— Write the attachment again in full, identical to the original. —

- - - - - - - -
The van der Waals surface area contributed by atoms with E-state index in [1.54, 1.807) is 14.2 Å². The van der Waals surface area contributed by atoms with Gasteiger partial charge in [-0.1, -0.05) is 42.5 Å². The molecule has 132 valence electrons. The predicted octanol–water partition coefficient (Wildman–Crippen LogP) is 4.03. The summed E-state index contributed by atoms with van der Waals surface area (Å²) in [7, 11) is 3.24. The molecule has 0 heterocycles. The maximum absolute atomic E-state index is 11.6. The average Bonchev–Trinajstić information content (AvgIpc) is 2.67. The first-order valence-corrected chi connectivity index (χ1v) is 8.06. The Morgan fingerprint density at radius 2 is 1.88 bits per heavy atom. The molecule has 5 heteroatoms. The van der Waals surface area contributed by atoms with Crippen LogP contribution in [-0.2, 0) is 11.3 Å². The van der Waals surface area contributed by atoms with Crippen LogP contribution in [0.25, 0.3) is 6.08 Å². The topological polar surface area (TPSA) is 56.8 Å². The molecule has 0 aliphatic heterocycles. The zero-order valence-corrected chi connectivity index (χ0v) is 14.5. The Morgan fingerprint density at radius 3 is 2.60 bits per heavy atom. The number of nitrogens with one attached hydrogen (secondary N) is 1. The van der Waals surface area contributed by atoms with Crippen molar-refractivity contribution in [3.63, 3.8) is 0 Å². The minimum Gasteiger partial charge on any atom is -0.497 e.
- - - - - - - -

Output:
The van der Waals surface area contributed by atoms with E-state index in [1.54, 1.807) is 14.2 Å². The van der Waals surface area contributed by atoms with Gasteiger partial charge in [-0.1, -0.05) is 42.5 Å². The molecule has 132 valence electrons. The predicted octanol–water partition coefficient (Wildman–Crippen LogP) is 4.03. The summed E-state index contributed by atoms with van der Waals surface area (Å²) in [7, 11) is 3.24. The molecule has 0 heterocycles. The maximum absolute atomic E-state index is 11.6. The average Bonchev–Trinajstić information content (AvgIpc) is 2.67. The first-order valence-corrected chi connectivity index (χ1v) is 8.06. The Morgan fingerprint density at radius 2 is 1.88 bits per heavy atom. The molecule has 5 heteroatoms. The van der Waals surface area contributed by atoms with Crippen LogP contribution in [-0.2, 0) is 11.3 Å². The van der Waals surface area contributed by atoms with Crippen LogP contribution in [0.25, 0.3) is 6.08 Å². The topological polar surface area (TPSA) is 56.8 Å². The molecule has 0 aliphatic heterocycles. The zero-order valence-corrected chi connectivity index (χ0v) is 14.5. The Morgan fingerprint density at radius 3 is 2.60 bits per heavy atom. The number of nitrogens with one attached hydrogen (secondary N) is 1. The van der Waals surface area contributed by atoms with Crippen molar-refractivity contribution in [3.63, 3.8) is 0 Å². The minimum Gasteiger partial charge on any atom is -0.497 e.